For the dream of the Rev. Martin Luther King Jr. to have continued relevance, it is hope on which we must focus.
Clerks are critically important to the skilled handling of the legal and administrative matters that come before a judge.
What several examples vividly illustrate is that the line that separates our branches of government is dynamic; it isn’t set in stone.
We have a system of fines and fees that would surprise some and mortify others. To understand, we have only to look at what happens in our courts on a daily basis.
Some judges are better than others at exercising restraint. But the system is served best when we handle the challenges before us with quiet equanimity.
Judges go to conferences to share information with other judges, to keep current with changes in the law, and to better understand events that occur before us in court.
When may a judge participate in a hearing, and when does it violate a judge’s obligation to remain neutral? This is a difficult issue propelled by the conflict that can arise between adherence to rules and the desire to do justice.
In the final analysis, there’s no simple way to assess a judge’s performance, but it’s important to try to do so. Any effort is likely to be incomplete, but that isn’t a reason not to do the best we can.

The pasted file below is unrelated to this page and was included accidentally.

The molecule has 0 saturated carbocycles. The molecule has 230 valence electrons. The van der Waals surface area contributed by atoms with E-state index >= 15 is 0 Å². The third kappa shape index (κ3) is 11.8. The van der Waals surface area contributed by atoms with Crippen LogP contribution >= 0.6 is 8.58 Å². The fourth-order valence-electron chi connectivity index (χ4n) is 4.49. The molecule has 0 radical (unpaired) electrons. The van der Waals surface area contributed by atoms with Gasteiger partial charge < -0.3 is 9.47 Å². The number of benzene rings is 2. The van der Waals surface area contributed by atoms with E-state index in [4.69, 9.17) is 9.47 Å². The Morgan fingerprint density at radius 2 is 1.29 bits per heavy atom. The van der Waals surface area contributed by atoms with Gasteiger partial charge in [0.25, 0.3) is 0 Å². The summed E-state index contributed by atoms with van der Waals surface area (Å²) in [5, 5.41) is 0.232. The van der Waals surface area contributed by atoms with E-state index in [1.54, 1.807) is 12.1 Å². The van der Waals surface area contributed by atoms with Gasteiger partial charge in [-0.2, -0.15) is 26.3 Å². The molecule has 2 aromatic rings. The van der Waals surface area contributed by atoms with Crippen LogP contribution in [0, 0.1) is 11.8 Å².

Seldom is there anyone in the courtroom except those who are directly affected by the case under consideration. There’s usually no one to see the good when it happens.
Our disagreements don’t affect the obedience we give to appellate and Supreme Court decisions — that’s how our system of justice works.
There are few things more pleasing to a judge than to see the work of really skilled lawyers. When they excel, it’s a pleasure to behold.
Imagine how terrifying our system of justice would be if judges made decisions without explanation. We wouldn’t stand for such a system because we want to know that decisions are fairly reached.
A part of the wonder at being a trial court judge is that decision-making is endless, and every decision is important.